Lay Down That Heavy Backpack
My mother left the planet way too early… I’ve now lived well over a decade longer than the time she was granted for this life.
She crossed over at the age of 43, when I was just 21.
It was so quick. I was so young, so clueless, with so few resources to handle all the other drama that was happening simultaneously.
I was super close with my mom growing up, but sadly not so much with my dad.
Only a couple of years before her death Mom had finally gathered the courage to step out and try to live an independent life. She’d left her unhappy marriage and bravely forged out on her own.
This was huge—not just because of her generation, but because of her upbringing. She literally had never had to support herself.
And … it wasn’t a path paved with ease, but she was making it happen.
And then she got sick. And she asked me to come and help. And I did.
But… I was young, uninformed, naive, and all I could really offer was my presence and my love.
The cancer took her quick. It was only 6 months between the phone call about the tumor in her arm and the hospital calling me to tell me she’d died during the night.
Six months that I still call the worst of my life.
There’s so much to this story, and I’ve thought of writing an entire memoir about my Mom…
But… here’s my point today:
For DECADES i carried around so much sadness, guilt, regret, and plain old unprocessed grief about my Mom.
I carried around SO many stories of why it shouldn’t have happened that way, and why her life wasn’t fair, and why MY life wasn’t fair because she died so young.
I made myself wrong, I made her wrong, I felt wronged.
It wasn’t like all of this occupied my mind 24/7.
No, it was more like this heavy backpack that I carried with me always. It bent me over, it hobbled me a bit, but I was still highly functional.
I carried on and ran my business, got married, raised my girls, drank lots of wine, and experienced plenty of good times.
But when it came to really trying to fly, or even dance. That backpack firmly pulled me back down.
When opportunities came to take scary steps, to stretch myself and grow emotionally, I dug into the backpack for all the excuses for why it was impossible for me to take such risks. I was damaged. I was broken. I’d lost my Mommy too soon and I was abandoned and alone.
And so the years passed… I didn’t really even notice the backpack. It was just another part of me.
I missed my Mom, I paid tribute to her each year when her birthday rolled around and I grieved her anew at every anniversary of her death.….
I pretty much gave up on anything ever changing in regard to the way I saw myself.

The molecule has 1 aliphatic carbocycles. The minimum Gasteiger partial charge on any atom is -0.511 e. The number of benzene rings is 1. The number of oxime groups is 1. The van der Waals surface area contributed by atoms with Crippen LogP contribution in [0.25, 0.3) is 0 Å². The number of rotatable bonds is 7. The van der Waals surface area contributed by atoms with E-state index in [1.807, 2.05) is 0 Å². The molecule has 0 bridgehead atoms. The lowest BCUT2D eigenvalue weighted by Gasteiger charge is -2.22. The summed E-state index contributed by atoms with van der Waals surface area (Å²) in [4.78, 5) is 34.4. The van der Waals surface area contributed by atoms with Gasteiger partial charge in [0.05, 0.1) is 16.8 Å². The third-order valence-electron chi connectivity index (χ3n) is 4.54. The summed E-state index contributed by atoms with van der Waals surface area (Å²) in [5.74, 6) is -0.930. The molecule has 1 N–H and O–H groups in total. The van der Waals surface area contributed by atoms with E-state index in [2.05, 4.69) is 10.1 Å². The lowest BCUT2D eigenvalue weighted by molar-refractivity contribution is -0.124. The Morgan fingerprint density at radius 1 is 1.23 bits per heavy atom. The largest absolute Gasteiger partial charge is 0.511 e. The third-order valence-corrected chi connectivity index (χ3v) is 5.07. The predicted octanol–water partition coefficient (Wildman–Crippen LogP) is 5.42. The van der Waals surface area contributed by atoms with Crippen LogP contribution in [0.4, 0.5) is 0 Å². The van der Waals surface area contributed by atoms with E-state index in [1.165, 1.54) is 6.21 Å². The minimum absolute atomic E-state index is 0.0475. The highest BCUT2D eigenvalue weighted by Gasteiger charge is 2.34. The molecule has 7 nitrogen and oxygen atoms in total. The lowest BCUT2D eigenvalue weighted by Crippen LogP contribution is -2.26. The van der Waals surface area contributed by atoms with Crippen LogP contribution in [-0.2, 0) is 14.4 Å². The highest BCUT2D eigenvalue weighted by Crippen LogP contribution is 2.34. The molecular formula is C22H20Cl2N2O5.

And then I hit 50.
And I hired my first life coach. And then, even with that invisible backpack, I turned my life upside down.
A little while later I started my training to be a life coach myself.
I’ll never forget the night I realized the backpack was there…. And, that it wasn’t part of me.
All I had to do was set it down.
I was in the habit of taking long walks after dark around my Portland neighborhood where I lived at the time. I wanted to be feeling wild, brave and free, but deep down I was grieving my old life and was still afraid.
Sometimes on those walks I’d put in earphones and listen to Leonard Cohen sing about the crack in everything where the light gets in.
Other times I’d listen to audios from my coach training.
Not sure which one it was that night, but my mind was circling around once again on the sad story of how bad it had all been when Mom died, how unfair it all was, how it had made my life so much harder…
And then I literally saw the vision of this overstuffed backpack weighing me down.
And it hit me.
The backpack was optional!
All those stories, all those old habitual feelings. I was CHOOSING to keep carrying them.
And so, I deliberately unhooked all those backpack straps from my body. I shrugged off that heavy load and laid it down on the side of the road.
And wow! The relief! The freedom! The lightness.
The sense of new possibility… it was instantaneous and it was palpable.
All this time I thought I’d had to carry this heavy load because to let it go would somehow be disloyal to my mom. It would be letting her down. Somehow not honoring her memory.
And yet – in that moment I realized she would WANT me to take off that damn heavy backpack! Somewhere in the spirit realms she was applauding.
I still feel sad about my Mom dying so young. I still grieve sometimes. Her picture holds a prominent space on my Ancestor Altar.
But, by setting down that backpack I was able to let go of all the self pity and lies about what it all meant. It’s allowed me to rewrite that story in a way that can empower me, rather than limit me.
Might you have a ‘backpack’ that you’re unwittingly carrying around, all stuffed with unnecessary past stories?
Maybe it’s time to set it down!
And by the way, I’m not sure I would have been able to take off that backpack if it wasn’t for life coaching.
It was through getting coached and the new insights and understandings that came with that regular support that I was able to even see that damn backpack, to truly understand that it had zero connection to my love for my mother, and to realize I could actually just lay it down.
Also: “Backpacks” of stories and old pain are often part of the reason why we carry around excess body weight. This is why I use life coaching tools and EFT Tapping to help my clients who struggle with this issue.
If you want some support in moving on from the heaviness and regrets of past ‘mistakes’ or events, I’m just a message away.